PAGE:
Exam I Study Guide, 2003



  1. Class notes
  2. Website notes
  3. Text book
    1. Chapter 3, pp. 32–42.
    2. Chapter 5, pp. 70-75, 79-85.
    3. Chapter 6, pp. 86-88.
    4. Chapter 7, pp. 102-106.
    5. Chapter 8, pp. 120-133.


The exam will consist of short answer questions and multiple choice questions.


Chapter 3

  1. Be familiar with the 3 types of tissues, their component structures and their functions.
  2. Be familiar with the 3 types of cells within ground tissue, their structures and functions.
  3. Be familiar with the plant organs, their structures and the function of each.
  4. There may be a diagram for you to label on a x-section of a leaf or a stem.
  5. Know the modified above- and below-ground stems, and their functions.
  6. Be familiar with specialized roots, and their non-plant “helpers” (mycorrhizae and Rhizobium).


Chapter 5

1.      Be familiar with the parts of a flower, especially the 4 whorls, and the function of each.

2.      Be familiar with the evolutionary role of the flower.

3.      Know the difference between perfect/imperfect/complete/incomplete/monoecious/dioecious flowers and plants, and how they may pertain to pollination.

4.      Be familiar with the processes of pollination and fertilization (double fertilization).

5.      Know the importance and uniqueness of double fertilization and its unique product.

6.      Know the floral characters of different pollination strategies. E.g. Describe a flower that has long been pollinated by hummingbirds. Refer to corolla shape, color, fragrance, etc.

7.      Be prepared to label a diagrammatic flower.


Chapter 6

1.      Be familiar with the evolutionary role of the fruit.

2.      Know the difference between the botanical and “supermarket” definition of a fruit.

3.      Be prepared to label the parts of the pericarp.

4.      Know the types of dry and fleshy fruit mentioned in class, and their characteristics.

5.      Be familiar with the different dispersal mechanisms of fruit, and how they work.

6.      Be familiar with the relationship of the fruit with its dispersal strategy. E.g  A fruit that had air sacs around its seed would most likely be dispersed by what means?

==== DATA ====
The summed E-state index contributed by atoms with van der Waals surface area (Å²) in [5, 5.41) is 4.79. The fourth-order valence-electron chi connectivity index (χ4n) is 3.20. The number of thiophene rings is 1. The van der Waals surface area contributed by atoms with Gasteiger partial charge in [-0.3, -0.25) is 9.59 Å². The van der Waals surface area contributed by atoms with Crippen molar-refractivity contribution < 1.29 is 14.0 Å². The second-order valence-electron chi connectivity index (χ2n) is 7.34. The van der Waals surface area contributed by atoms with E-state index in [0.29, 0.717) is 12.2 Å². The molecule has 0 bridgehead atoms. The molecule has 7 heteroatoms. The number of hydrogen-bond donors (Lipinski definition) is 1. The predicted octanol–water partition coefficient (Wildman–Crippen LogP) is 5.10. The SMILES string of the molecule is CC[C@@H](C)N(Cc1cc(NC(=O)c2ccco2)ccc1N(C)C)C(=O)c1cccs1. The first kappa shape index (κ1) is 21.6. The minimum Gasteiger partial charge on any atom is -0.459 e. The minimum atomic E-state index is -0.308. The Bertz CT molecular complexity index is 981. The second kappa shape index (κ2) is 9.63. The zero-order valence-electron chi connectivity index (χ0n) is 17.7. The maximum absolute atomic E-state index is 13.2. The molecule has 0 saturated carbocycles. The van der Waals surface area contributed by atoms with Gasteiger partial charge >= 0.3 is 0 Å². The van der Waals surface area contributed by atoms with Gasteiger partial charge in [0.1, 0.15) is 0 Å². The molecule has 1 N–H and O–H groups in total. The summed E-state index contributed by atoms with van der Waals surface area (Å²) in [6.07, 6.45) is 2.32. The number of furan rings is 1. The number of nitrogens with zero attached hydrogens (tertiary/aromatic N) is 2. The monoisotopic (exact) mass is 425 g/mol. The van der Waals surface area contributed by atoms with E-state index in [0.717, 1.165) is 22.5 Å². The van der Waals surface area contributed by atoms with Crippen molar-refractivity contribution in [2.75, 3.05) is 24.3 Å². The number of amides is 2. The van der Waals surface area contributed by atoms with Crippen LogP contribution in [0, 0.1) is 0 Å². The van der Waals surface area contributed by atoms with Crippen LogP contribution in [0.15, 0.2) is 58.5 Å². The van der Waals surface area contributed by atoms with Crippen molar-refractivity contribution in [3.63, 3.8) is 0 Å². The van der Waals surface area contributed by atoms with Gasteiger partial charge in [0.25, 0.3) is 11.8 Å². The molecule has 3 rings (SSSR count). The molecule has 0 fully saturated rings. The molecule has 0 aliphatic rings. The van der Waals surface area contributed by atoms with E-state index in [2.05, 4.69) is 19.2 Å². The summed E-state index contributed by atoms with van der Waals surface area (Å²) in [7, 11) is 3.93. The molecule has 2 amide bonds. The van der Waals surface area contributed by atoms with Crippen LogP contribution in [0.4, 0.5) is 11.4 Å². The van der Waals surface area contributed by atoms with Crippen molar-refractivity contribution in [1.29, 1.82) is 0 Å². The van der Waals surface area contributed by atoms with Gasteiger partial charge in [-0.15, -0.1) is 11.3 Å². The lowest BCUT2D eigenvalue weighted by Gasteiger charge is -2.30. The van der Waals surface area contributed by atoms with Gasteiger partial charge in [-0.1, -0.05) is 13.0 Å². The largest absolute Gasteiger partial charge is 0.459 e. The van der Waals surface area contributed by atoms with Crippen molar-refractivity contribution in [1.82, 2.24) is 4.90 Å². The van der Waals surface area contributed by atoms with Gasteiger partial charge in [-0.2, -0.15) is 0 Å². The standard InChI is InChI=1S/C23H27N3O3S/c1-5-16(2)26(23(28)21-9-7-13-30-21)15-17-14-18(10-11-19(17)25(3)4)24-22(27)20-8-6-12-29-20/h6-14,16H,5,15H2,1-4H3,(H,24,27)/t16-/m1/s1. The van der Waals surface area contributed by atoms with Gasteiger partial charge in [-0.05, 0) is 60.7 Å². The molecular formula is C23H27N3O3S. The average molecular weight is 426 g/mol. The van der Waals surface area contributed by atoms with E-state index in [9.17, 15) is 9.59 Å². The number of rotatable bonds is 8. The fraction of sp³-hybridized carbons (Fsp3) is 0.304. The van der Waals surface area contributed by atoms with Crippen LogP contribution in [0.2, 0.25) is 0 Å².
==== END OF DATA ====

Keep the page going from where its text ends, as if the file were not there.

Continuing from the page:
7.      Why do fruits need to be dispersed?

8.      Know some of the cues fleshy fruit impart when ripe, and why this is important to the fruit.


Chapter 7

1.      Know the genetic terms we went over in class.

2.      Know monohybrid and dihybrid crosses, and be prepared to do a Punnett Square on one of them.

3.      Be prepared to explain the principles of dominance, segregation, and independent assortment.


Chapter 8

1.      Know the characteristics of taxonomic hierarchy (or ranking). (I don’t expect you to memorize all the rungs in the hierarchy, from species to kingdom, but I do expect you to be very familiar with genus and species). The characteristics refer to inclusiveness/exclusiveness, shared characters/variable characters, etc. as you move up the ladder.

2.      Be familiar with the importance of scientific naming (nomenclature).

3.      Know the difference between binomials and polynomials, and the advantages of the former.

4.      Read about Linnaeus in the text.

5.      Why are scientific names Latinized?

6.      Know the pitfalls of common names for plants.

7.      Be familiar with Darwin’s concept of natural selection, and the importance of variability.

8.      The 4 underlying premises to Darwin’s theory of evolution by natural selection. (Needn’t memorize them, just understand them).

9.      There might be a short answer question linking Mendel’s transmission of traits (inheritance) with Darwin’s natural selection and plant nomenclature.


Field Trip 9/24/03

            1. There may be some questions on the exam taken from discussions in the field.